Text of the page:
INTRODUCTION

According to a recent report by the National Center for Health Statistics, approximately 8.1% of United States adults experienced significant depressive symptoms lasting for at least 2 weeks between 2013 and 2016 [1]. Past studies have emphasized the prevalence of mental health disorders in spine patients, reporting that 59% of individuals with chronic low back pain presented with current symptoms of one or more psychiatric diagnoses [2]. These findings are especially important to note in the context of observations regarding the impact of depression on spine surgery outcomes. For example, Menendez et al. [3] reported that spine surgery patients with preoperative depression had a higher risk of perioperative adverse events over those without depressive symptoms. Another study by Miller et al. [4] demonstrated that higher preoperative depression was correlated with diminished improvement in quality of life following lumbar spine surgery. These studies emphasize the importance of a reliable and valid means of assessing depressive symptoms in the clinical spine setting.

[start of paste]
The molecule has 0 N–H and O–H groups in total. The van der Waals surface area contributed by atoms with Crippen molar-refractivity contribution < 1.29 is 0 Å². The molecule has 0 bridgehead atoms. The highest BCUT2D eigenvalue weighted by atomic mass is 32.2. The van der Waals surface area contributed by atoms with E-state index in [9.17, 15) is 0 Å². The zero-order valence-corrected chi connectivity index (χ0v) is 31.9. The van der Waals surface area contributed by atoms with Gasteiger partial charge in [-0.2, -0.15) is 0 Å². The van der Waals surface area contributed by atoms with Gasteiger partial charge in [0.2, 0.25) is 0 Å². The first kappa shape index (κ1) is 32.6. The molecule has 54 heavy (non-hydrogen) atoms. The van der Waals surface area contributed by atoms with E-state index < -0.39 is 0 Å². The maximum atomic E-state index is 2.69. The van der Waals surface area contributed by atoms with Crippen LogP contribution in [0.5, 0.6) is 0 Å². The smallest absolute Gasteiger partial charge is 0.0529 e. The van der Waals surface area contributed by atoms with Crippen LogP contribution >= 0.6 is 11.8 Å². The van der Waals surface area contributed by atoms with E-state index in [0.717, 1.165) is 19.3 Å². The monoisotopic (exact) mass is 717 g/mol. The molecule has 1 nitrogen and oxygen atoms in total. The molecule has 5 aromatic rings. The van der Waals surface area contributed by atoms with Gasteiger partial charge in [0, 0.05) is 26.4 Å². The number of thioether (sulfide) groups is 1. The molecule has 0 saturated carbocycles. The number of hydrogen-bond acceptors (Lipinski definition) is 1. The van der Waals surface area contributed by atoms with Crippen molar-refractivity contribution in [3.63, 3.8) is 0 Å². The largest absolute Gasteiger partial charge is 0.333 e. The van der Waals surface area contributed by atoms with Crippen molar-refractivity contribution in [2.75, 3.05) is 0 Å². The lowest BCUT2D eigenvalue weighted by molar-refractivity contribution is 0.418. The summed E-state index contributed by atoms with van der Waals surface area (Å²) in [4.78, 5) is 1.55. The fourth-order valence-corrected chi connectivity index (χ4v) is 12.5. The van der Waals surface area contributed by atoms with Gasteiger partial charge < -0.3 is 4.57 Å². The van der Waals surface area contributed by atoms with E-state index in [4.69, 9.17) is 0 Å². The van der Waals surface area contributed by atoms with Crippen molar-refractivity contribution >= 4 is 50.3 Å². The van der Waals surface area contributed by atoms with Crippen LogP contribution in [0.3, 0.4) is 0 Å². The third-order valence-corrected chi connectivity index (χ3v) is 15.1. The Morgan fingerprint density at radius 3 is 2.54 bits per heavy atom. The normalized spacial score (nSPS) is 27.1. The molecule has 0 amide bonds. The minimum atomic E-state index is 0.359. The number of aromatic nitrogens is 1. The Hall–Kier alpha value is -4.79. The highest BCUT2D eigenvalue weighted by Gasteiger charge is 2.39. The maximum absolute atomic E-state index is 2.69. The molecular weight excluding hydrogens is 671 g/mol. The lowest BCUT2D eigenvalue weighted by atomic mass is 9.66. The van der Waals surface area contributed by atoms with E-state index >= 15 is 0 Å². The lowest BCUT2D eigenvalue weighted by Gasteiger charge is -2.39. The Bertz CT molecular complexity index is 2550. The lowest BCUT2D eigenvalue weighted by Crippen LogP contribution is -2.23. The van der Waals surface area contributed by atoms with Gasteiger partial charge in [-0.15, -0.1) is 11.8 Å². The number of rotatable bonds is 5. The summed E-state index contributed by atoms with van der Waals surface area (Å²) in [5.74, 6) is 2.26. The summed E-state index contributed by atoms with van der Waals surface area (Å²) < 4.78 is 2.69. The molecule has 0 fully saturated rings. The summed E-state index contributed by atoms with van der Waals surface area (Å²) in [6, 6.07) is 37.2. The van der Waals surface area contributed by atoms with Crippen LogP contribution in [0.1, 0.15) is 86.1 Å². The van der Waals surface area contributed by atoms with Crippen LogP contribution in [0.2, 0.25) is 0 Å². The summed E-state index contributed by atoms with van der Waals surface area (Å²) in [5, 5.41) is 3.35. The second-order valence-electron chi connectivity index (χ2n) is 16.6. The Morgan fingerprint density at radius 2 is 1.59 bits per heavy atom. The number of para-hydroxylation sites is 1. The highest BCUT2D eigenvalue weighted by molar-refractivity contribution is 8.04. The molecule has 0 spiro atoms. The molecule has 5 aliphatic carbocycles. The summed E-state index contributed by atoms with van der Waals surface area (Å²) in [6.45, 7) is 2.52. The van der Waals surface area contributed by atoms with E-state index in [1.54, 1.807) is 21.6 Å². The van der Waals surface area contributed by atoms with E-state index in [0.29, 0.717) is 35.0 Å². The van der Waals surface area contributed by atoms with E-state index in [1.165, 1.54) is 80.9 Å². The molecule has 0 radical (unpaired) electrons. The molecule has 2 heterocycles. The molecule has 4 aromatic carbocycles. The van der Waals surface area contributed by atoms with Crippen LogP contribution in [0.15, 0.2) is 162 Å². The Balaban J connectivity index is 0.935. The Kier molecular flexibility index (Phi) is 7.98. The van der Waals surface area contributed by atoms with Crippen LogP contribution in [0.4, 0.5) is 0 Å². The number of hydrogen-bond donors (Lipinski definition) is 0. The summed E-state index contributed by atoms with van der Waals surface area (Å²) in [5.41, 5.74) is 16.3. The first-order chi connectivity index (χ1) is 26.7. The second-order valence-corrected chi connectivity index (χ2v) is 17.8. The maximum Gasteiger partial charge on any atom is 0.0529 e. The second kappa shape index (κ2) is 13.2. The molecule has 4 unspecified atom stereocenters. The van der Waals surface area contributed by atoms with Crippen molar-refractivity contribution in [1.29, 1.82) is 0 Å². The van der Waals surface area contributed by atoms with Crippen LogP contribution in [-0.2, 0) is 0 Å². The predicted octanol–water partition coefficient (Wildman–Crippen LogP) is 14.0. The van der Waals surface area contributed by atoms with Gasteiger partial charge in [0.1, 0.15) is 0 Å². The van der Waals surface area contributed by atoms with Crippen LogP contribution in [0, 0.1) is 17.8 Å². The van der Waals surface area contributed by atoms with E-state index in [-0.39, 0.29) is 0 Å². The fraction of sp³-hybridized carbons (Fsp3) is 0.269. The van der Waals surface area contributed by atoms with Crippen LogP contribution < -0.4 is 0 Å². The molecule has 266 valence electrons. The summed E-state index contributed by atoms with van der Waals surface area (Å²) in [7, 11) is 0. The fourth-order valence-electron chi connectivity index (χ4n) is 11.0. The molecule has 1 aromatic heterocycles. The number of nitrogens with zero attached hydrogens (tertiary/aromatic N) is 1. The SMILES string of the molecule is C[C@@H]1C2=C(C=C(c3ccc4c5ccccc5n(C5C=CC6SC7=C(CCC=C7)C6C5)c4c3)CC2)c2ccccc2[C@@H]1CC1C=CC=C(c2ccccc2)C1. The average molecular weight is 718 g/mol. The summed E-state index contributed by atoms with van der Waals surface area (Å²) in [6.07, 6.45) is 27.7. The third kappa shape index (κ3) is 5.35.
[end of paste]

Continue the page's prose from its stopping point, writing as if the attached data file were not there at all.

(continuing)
Patient Health Questionnaire-9 (PHQ-9) is a self-reported questionnaire that quantifies depression severity using 9 questions based on the Diagnostic and Statistical Manual of Mental Disorders, fourth edition (DSM-IV) criteria for major depressive disorder. Scores can range from 0 to 27, as each question is scored from 0 (not at all) to 3 (nearly every day), based on the frequency with which patients experience various effects of depressive symptoms. The PHQ-9 has been validated in a variety of clinical settings and has demonstrated several advantages over other mental health assessment tools, such as 12-item Short Form health survey (SF-12) and Beck Depression Inventory (BDI) [5]. For example, PHQ-9 may be less time consuming than SF-12 and BDI, which have 12 and 21 questions, respectively. Additionally, its frequency-based responses allow clinicians to assess severity of depressive symptoms, and its basis on DSM-IV diagnosis provides logical validity [6]. Furthermore, the widespread use of this survey in both primary care and spine surgery settings means this data may be readily available for many patients [7,8]. Patel et al. [9] utilized PHQ-9 scores to assess the relationship between preoperative depression and postoperative outcomes following transforaminal lumbar interbody fusion and found that patients experiencing depressive symptoms reported greater pain, higher narcotic consumption, and poorer postoperative improvement. As the use of PHQ-9 continues to expand, it is critical to validate this tool on a procedure-specific level against other empirically supported mental health measures.